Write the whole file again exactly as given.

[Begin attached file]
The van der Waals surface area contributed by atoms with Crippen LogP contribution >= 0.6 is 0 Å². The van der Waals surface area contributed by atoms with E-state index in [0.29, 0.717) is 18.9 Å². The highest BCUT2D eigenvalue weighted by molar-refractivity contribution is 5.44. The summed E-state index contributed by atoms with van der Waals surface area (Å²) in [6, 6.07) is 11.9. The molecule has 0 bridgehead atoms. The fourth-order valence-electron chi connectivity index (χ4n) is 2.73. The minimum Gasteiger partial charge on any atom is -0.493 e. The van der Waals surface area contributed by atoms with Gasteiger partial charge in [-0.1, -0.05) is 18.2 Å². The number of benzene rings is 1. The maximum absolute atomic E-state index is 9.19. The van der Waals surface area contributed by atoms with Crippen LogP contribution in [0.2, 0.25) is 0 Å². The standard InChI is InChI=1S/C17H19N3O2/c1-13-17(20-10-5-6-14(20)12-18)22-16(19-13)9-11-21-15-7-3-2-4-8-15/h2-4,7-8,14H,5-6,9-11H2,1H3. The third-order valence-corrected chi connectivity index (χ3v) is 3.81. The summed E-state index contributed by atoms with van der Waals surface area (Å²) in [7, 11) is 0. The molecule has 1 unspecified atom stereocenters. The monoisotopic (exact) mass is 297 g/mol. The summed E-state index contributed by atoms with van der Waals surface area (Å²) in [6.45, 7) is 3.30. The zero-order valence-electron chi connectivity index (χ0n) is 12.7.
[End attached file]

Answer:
The van der Waals surface area contributed by atoms with Crippen LogP contribution >= 0.6 is 0 Å². The van der Waals surface area contributed by atoms with E-state index in [0.29, 0.717) is 18.9 Å². The highest BCUT2D eigenvalue weighted by molar-refractivity contribution is 5.44. The summed E-state index contributed by atoms with van der Waals surface area (Å²) in [6, 6.07) is 11.9. The molecule has 0 bridgehead atoms. The fourth-order valence-electron chi connectivity index (χ4n) is 2.73. The minimum Gasteiger partial charge on any atom is -0.493 e. The van der Waals surface area contributed by atoms with Gasteiger partial charge in [-0.1, -0.05) is 18.2 Å². The number of benzene rings is 1. The maximum absolute atomic E-state index is 9.19. The van der Waals surface area contributed by atoms with Crippen LogP contribution in [0.2, 0.25) is 0 Å². The standard InChI is InChI=1S/C17H19N3O2/c1-13-17(20-10-5-6-14(20)12-18)22-16(19-13)9-11-21-15-7-3-2-4-8-15/h2-4,7-8,14H,5-6,9-11H2,1H3. The third-order valence-corrected chi connectivity index (χ3v) is 3.81. The summed E-state index contributed by atoms with van der Waals surface area (Å²) in [7, 11) is 0. The molecule has 1 unspecified atom stereocenters. The monoisotopic (exact) mass is 297 g/mol. The summed E-state index contributed by atoms with van der Waals surface area (Å²) in [6.45, 7) is 3.30. The zero-order valence-electron chi connectivity index (χ0n) is 12.7.